But I had a bone to pick with both the distance and my ovaries. TAKE THAT BIATCHES!

P.S. So...doubling this distance in two weeks? It's a little unsettling, to put it mildly.

Friday, August 15, 2008

My Heroes Have Always Been Gutsy Gals

Mary Lou
1984 was my first Olympics and Mary Lou was my first sports hero. It's just that simple.

After the '84 Olympics, there was a made-for-TV movie about Nadia that I watched with my parents that introduced me to her. Watching this again with adult eyes, I am more in awe of her than before.

Lynnette Woodard -- The first female Globetrotter (Go to 2:06)
She became the first female Globetrotter when I was in 5th grade and made me want to play basketball, which I did until 7th grade and it became painfully clear that (a) I would be 5"1' forever and (b) soccer was my real love.

Mia Hamm
I think I've mentioned before that anemia spelled the end of sports for me in ninth grade. I have often wondered how my path would have been different if I had been able to continue in sports and/or grew up during Mia Hamm's reign. I don't get weepy over it, though. In place of sports, I veered off into the performing arts. I'm happy with that path, too, but I will always be grateful for the strong foundation sports gave me.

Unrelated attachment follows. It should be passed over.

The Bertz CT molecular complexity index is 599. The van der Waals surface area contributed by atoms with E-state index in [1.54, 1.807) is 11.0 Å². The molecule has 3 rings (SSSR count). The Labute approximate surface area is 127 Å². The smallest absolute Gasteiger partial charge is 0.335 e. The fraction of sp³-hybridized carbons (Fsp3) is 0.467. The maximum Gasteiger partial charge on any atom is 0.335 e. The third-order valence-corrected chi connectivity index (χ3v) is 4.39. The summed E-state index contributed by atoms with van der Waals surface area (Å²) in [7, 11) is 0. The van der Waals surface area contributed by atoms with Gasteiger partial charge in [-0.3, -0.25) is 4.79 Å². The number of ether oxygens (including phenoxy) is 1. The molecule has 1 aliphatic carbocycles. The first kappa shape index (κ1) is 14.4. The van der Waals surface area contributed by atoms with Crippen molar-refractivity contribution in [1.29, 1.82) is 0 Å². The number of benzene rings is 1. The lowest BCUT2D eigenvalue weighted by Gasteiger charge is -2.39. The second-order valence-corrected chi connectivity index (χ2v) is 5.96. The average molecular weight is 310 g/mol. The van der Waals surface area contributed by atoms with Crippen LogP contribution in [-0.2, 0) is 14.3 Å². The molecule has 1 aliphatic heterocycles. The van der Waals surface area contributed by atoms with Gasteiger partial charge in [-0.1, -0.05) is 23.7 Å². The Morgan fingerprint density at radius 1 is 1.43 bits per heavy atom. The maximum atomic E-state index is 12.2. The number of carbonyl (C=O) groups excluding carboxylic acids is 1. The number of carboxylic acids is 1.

Saturday, August 9, 2008


Okay, Universe.

You win.

I've heard you loud and clear.

Thanks for getting my attention.

It's already worth it.

Wednesday, August 6, 2008

Gutsy Means "With All My Heart"

I had planned to write about athleticism and elaborate on "gutsiness" this week, but I'm going to postpone that a bit.

Today is Dinah's anniversary.

I don't want to get too morose, but I do want to say this:

Even though losing her was the worst heartbreak I've ever experienced, I know that having loved her that much and making the decision I made was gutsier than any of my impulsive cross-country moves, any of my solo adventures, any of the out-of-control mountain bike descents, rock climbing leaps of faith, or vomit-inducing sprints I've ever made.